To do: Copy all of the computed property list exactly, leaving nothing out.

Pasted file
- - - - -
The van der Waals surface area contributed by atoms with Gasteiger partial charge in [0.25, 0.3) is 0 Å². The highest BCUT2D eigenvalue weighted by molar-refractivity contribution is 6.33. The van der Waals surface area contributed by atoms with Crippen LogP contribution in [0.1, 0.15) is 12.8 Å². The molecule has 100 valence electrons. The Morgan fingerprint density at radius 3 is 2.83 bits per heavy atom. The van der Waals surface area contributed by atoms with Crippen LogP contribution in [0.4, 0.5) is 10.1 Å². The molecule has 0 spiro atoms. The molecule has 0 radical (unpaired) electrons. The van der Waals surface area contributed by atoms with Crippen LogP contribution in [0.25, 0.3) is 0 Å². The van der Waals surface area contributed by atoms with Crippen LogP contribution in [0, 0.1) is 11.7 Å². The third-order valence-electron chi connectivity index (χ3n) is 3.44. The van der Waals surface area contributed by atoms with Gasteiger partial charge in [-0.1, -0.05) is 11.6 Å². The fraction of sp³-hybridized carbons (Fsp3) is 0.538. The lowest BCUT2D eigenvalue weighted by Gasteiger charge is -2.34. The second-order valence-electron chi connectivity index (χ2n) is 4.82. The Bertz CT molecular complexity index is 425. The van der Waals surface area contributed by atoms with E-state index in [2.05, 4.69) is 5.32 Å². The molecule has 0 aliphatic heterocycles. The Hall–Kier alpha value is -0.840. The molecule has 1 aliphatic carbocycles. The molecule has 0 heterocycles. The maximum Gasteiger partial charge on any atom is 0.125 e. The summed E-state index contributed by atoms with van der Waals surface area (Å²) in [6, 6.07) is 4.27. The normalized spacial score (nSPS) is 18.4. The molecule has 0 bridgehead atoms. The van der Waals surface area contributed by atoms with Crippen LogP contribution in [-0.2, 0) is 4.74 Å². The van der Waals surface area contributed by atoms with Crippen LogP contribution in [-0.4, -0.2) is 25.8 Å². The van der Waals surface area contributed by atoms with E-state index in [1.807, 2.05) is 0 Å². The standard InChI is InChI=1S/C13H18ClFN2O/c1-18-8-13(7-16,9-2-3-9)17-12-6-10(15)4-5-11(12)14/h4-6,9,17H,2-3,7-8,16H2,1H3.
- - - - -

The van der Waals surface area contributed by atoms with Gasteiger partial charge in [0.25, 0.3) is 0 Å². The highest BCUT2D eigenvalue weighted by molar-refractivity contribution is 6.33. The van der Waals surface area contributed by atoms with Crippen LogP contribution in [0.1, 0.15) is 12.8 Å². The molecule has 100 valence electrons. The Morgan fingerprint density at radius 3 is 2.83 bits per heavy atom. The van der Waals surface area contributed by atoms with Crippen LogP contribution in [0.4, 0.5) is 10.1 Å². The molecule has 0 spiro atoms. The molecule has 0 radical (unpaired) electrons. The van der Waals surface area contributed by atoms with Crippen LogP contribution in [0.25, 0.3) is 0 Å². The van der Waals surface area contributed by atoms with Crippen LogP contribution in [0, 0.1) is 11.7 Å². The third-order valence-electron chi connectivity index (χ3n) is 3.44. The van der Waals surface area contributed by atoms with Gasteiger partial charge in [-0.1, -0.05) is 11.6 Å². The fraction of sp³-hybridized carbons (Fsp3) is 0.538. The lowest BCUT2D eigenvalue weighted by Gasteiger charge is -2.34. The second-order valence-electron chi connectivity index (χ2n) is 4.82. The Bertz CT molecular complexity index is 425. The van der Waals surface area contributed by atoms with E-state index in [2.05, 4.69) is 5.32 Å². The molecule has 0 aliphatic heterocycles. The Hall–Kier alpha value is -0.840. The molecule has 1 aliphatic carbocycles. The molecule has 0 heterocycles. The maximum Gasteiger partial charge on any atom is 0.125 e. The summed E-state index contributed by atoms with van der Waals surface area (Å²) in [6, 6.07) is 4.27. The normalized spacial score (nSPS) is 18.4. The molecule has 0 bridgehead atoms. The van der Waals surface area contributed by atoms with Crippen LogP contribution in [-0.2, 0) is 4.74 Å². The van der Waals surface area contributed by atoms with Crippen LogP contribution in [-0.4, -0.2) is 25.8 Å². The van der Waals surface area contributed by atoms with E-state index in [1.807, 2.05) is 0 Å². The standard InChI is InChI=1S/C13H18ClFN2O/c1-18-8-13(7-16,9-2-3-9)17-12-6-10(15)4-5-11(12)14/h4-6,9,17H,2-3,7-8,16H2,1H3.